The one clear advantage that Jacksonville has is its menacing defensive line versus Seattle’s almost non-existent offensive line. But there is a problem with that — and his name is Russell Wilson.
Wilson is fun to watch. He’s one of my favorite players in the league, and he is performing at an extremely high level right now.
Despite his lack of protection, Wilson is having an MVP-caliber season. He is constantly escaping from pressure and making plays with both his feet and his arm. Just check out this play against the Arizona Cardinals.
Wilson rolls out to his left, evades one defender and then another, scrambles backward, and then still manages to throw up a catchable ball to Doug Baldwin. The play picked up 54 yards on second down and 21 yards to go. Was it a great decision to even put that ball in the air? Maybe not, but nonetheless, Wilson made an incredible play — because that is what he does.
Over his past four games, Wilson’s numbers in the passing game are as follows: 88-139 (63.3 percent), 951 yards, nine touchdowns, two interceptions and a 100.3 combined quarterback rating. Rushing the football, Wilson has amassed an additional 161 yards on 25 attempts (6.4 yards per carry) and added two more scores during that time frame.
On the season overall, the former Wisconsin Badger has completed 276 of 442 attempts (64.3 percent) for 3,256 yards, 26 touchdowns, eight interceptions and a rating of 96.1. He’s rushed for 432 yards on 31 attempts for three touchdowns as well. Wilson averages 271.3 yards passing per game, as well as 36 yards rushing per game.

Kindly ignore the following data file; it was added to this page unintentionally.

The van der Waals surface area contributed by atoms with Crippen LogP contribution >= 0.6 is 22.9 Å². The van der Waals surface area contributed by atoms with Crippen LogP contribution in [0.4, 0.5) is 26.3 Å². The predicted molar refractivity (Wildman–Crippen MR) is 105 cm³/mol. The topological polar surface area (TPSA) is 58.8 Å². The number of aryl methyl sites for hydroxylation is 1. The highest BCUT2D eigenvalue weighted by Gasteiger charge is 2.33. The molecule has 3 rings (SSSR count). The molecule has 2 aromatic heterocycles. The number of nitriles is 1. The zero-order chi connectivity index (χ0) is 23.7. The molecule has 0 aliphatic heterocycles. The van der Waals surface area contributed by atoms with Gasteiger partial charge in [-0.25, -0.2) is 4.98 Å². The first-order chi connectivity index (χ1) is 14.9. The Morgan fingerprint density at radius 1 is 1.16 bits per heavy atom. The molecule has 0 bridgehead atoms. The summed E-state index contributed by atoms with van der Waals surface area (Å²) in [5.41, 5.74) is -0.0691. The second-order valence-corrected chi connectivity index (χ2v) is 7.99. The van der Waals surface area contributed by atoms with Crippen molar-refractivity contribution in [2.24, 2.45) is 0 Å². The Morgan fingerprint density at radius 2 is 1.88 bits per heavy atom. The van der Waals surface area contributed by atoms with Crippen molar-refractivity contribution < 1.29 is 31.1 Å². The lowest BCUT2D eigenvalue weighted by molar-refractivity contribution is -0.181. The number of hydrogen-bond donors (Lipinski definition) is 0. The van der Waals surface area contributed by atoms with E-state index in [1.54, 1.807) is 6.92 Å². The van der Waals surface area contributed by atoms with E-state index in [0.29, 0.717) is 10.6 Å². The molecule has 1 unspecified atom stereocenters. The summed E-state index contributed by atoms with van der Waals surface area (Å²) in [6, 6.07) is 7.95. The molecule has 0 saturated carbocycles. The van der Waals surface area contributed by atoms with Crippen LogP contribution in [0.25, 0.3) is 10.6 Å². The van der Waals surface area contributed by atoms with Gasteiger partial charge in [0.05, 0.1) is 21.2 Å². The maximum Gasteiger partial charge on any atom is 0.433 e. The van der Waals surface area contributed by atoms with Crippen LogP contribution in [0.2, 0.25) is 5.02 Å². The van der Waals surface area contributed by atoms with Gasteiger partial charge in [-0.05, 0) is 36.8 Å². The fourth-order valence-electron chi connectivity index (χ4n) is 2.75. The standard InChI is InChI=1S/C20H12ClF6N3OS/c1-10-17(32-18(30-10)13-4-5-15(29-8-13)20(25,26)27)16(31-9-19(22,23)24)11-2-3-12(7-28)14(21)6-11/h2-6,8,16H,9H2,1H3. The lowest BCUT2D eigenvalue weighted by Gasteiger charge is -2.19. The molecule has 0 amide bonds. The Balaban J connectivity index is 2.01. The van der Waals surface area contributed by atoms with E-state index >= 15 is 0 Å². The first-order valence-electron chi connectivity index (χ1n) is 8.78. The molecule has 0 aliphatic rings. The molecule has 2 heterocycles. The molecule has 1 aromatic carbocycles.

The most mind-boggling statistic of all, though — Seattle’s starting quarterback has accounted for 29 of Seattle’s 30 offensive touchdowns this season. That is nearly 97 percent of all touchdowns scored. He’s also responsible for about 86 percent of the team’s total offensive yardage. Simply put, he is absolutely incredible.
There is one peculiar thing about Wilson, though. He tends to get off to slow starts. His second half numbers are a lot better than his first half numbers. Check this out:
First half passing stats: 135-221 (61 percent), 1,467 yards, seven touchdowns, five interceptions, 6.6 yards per play average, 81.3 rating
Second half passing stats: 141-221 (63.8 percent), 1,789 yards, 19 touchdowns, three interceptions, 8.1 yards per play average, 112 rating.
That’s not all. In the last two minutes of a half, Wilson has thrown for 561 yards with five touchdowns, zero picks and a rating of 115.1. Wilson does his best work when the pressure is on and seems to explode in the second half of games,
Wilson and the rest of the Seahawks are peaking at the right time heading into the last quarter of the season. Seattle was able to take down the rolling Philadelphia Eagles last week — correctly predicted by yours truly — to give the Eagles just its second loss of the season.
One thing is for sure — this week’s game is going to be a lot tougher than last week’s matchup against the Indianapolis Colts. However, I don’t think Wilson has had to deal with a defense or secondary quite like Jacksonville’s yet.
The key to this game is simple in theory, but not simple in practice. If the Jaguars can shut down Russell Wilson, they will be leaving EverBank Field with a 9-4 record. If not, it could be a long day.